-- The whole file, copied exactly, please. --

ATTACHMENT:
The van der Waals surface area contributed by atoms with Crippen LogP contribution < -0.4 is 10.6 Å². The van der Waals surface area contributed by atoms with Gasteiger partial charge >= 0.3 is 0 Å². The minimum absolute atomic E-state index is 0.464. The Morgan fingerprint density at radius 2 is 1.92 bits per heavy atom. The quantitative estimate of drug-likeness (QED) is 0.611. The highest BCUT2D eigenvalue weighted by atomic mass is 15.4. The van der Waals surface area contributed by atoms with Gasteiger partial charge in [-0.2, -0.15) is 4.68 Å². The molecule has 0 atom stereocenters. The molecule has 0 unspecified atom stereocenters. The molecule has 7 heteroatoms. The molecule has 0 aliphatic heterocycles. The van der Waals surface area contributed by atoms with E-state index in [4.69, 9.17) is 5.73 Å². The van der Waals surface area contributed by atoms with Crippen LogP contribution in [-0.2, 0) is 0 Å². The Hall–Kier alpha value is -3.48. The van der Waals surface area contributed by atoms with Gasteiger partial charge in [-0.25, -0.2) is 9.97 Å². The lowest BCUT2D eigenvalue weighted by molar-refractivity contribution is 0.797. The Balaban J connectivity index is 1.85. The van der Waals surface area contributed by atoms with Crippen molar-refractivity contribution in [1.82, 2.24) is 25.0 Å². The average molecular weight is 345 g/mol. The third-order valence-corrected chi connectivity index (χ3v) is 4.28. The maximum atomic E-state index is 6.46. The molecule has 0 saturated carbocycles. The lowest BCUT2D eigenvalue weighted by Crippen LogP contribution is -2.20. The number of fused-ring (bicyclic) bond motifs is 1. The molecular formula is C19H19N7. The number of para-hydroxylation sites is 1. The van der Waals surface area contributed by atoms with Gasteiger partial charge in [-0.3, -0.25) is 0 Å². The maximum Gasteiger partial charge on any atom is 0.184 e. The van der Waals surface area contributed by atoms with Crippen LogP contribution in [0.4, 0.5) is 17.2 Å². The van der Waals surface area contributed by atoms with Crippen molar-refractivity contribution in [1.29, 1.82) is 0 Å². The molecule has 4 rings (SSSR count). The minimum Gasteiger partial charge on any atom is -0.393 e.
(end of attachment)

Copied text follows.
The van der Waals surface area contributed by atoms with Crippen LogP contribution < -0.4 is 10.6 Å². The van der Waals surface area contributed by atoms with Gasteiger partial charge >= 0.3 is 0 Å². The minimum absolute atomic E-state index is 0.464. The Morgan fingerprint density at radius 2 is 1.92 bits per heavy atom. The quantitative estimate of drug-likeness (QED) is 0.611. The highest BCUT2D eigenvalue weighted by atomic mass is 15.4. The van der Waals surface area contributed by atoms with Gasteiger partial charge in [-0.2, -0.15) is 4.68 Å². The molecule has 0 atom stereocenters. The molecule has 0 unspecified atom stereocenters. The molecule has 7 heteroatoms. The molecule has 0 aliphatic heterocycles. The van der Waals surface area contributed by atoms with E-state index in [4.69, 9.17) is 5.73 Å². The van der Waals surface area contributed by atoms with Crippen LogP contribution in [-0.2, 0) is 0 Å². The Hall–Kier alpha value is -3.48. The van der Waals surface area contributed by atoms with Gasteiger partial charge in [-0.25, -0.2) is 9.97 Å². The lowest BCUT2D eigenvalue weighted by molar-refractivity contribution is 0.797. The Balaban J connectivity index is 1.85. The van der Waals surface area contributed by atoms with Crippen molar-refractivity contribution in [1.82, 2.24) is 25.0 Å². The average molecular weight is 345 g/mol. The third-order valence-corrected chi connectivity index (χ3v) is 4.28. The maximum atomic E-state index is 6.46. The molecule has 0 saturated carbocycles. The lowest BCUT2D eigenvalue weighted by Crippen LogP contribution is -2.20. The number of fused-ring (bicyclic) bond motifs is 1. The molecular formula is C19H19N7. The number of para-hydroxylation sites is 1. The van der Waals surface area contributed by atoms with Gasteiger partial charge in [-0.3, -0.25) is 0 Å². The maximum Gasteiger partial charge on any atom is 0.184 e. The van der Waals surface area contributed by atoms with Crippen LogP contribution in [0.4, 0.5) is 17.2 Å². The van der Waals surface area contributed by atoms with Crippen molar-refractivity contribution in [1.29, 1.82) is 0 Å². The molecule has 4 rings (SSSR count). The minimum Gasteiger partial charge on any atom is -0.393 e.